For Kreider, a church without a leader is not fully a church—in much the same way that a family without a father is not fully a family.
"Local churches are much more than two believers at Starbucks," he explains. "They can be, if there's a sense of godly authority and leadership. But families need parents, and the church is a family. To assume that a bunch of kids without parents is a family is an incorrect assumption."
Kreider argues that the governmental aspect of leadership has "gotten a bad rap" because of abusive leaders—but that it's no excuse to embrace an anarchistic or isolationist view of church.
"Whether we like it or not, we have to have some form of leadership," he notes. "I have to govern my family, my checkbook."
REAL-WORLD ENTRY POINT
In a culture increasingly skeptical of top-down leadership, the house church movement's democratized view of authority is attractive to the jaded. But equally significant are house churches' ability to provide a "customized" model of worshipping God that avoids the enculturated stereotypes of institutional church.
"The world is interested in Jesus; it is His wife they don't want to spend time with," Neil Cole observes in his book, Organic Church. "We tell people they must take the bitter pill of 'church' if they want to even hear about Jesus. Most would rather die of the disease than consume the medicine."
Of course, this concept is nothing new. From Christian rock concerts and skateboard demonstrations to fishing trips and Halloween alternative parties, congregations have found new ways to lure church-wary unbelievers into "safe" environments where they can be evangelized.
But house church advocates do not see a need for these entry-level venues where the uninitiated can warm up to the idea of joining the institutional church. "Why not bring the church to the sinner?" they ask. With that philosophy in hand, micro-church planters have launched congregations in dorm rooms, parking lots, restaurants, health clubs and even bars.
While some who participate in these "congregations" may end up attending a traditional church at some point, house church advocates contend all of the elements of biblical ecclesiology can be present in a group of two or three people just as effectively as two or three thousand people. And the small-group dynamic provides a low-risk environment for both the seeker and the skeptic.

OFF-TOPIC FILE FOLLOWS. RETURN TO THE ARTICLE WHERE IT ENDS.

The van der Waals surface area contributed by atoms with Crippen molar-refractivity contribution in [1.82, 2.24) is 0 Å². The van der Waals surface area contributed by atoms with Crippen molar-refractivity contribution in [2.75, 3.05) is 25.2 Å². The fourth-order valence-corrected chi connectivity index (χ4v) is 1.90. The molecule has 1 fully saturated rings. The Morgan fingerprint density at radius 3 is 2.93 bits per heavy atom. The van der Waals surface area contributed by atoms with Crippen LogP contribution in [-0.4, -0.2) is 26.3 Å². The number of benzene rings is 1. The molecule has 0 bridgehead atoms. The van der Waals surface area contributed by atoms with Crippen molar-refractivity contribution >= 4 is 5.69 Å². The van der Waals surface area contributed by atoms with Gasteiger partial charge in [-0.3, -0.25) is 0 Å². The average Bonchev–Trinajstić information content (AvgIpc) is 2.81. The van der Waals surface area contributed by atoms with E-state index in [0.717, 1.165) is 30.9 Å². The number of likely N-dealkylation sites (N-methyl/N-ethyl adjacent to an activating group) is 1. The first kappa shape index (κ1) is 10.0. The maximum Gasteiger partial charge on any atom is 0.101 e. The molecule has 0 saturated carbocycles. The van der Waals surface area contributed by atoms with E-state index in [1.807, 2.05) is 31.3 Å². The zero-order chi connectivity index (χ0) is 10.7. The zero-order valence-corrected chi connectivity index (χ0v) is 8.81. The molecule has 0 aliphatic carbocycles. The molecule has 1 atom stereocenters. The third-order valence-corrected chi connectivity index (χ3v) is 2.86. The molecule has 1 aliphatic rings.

"My wife leads a house church, the majority of whose attendees are first-generation Christians. The majority would not have gone and do not go to a conventional church," Kreider explains, but he also recalls an instance in which some unsaved people were befriended by house-church members, invited to services—and then shocked to find out they were attending church. "We also have people who have grown up Roman Catholic and left it years ago—and congregations made up of pre-Christians."
It is this flexibility and openness that allows house churches to multiply in what some describe as a "viral" manner. Traditional church planting has often been carried out with an "addition" model. One congregation or denomination raises money that is in turn dumped into a single church plant in a geographical area deemed ripe for the picking. Problem is, this high-capital, high-risk model sometimes fails, resulting in disillusioned church planters who wonder why vast resources, savvy marketing and even a good dose of prayer didn't spell success.
"What we need is new wineskins," Kreider says. "There's a harvest coming, and we need to be prepared to bring it in. To do this, God will raise up saints to be ministers. The problem is that many times people are too busy in church programs that they don't have time to be Christians. We need church-planting movements worldwide that will reproduce."
Additionally helpful to the growth curve, many house churches carry the DNA of the fastest-growing segment of the global church: the charismatic/Pentecostal experience. While many house churches would not identify themselves as "charismatic" or "Pentecostal," spirit-filled expressions are often commonplace in home-based congregations.
And house-church advocates tend to be more open toward this type of activity—regardless of their denominational heritage. Barna's research reflects this openness toward the gifts of the Spirit. Among the house church participants he surveyed, 58 percent of their meetings have a prophecy or special word delivered.
"I was taught cessationist doctrine," Cole notes. "But our team of leaders began to question that and searched out what the Bible says about the Holy Spirit and made some pretty revolutionary decisions."
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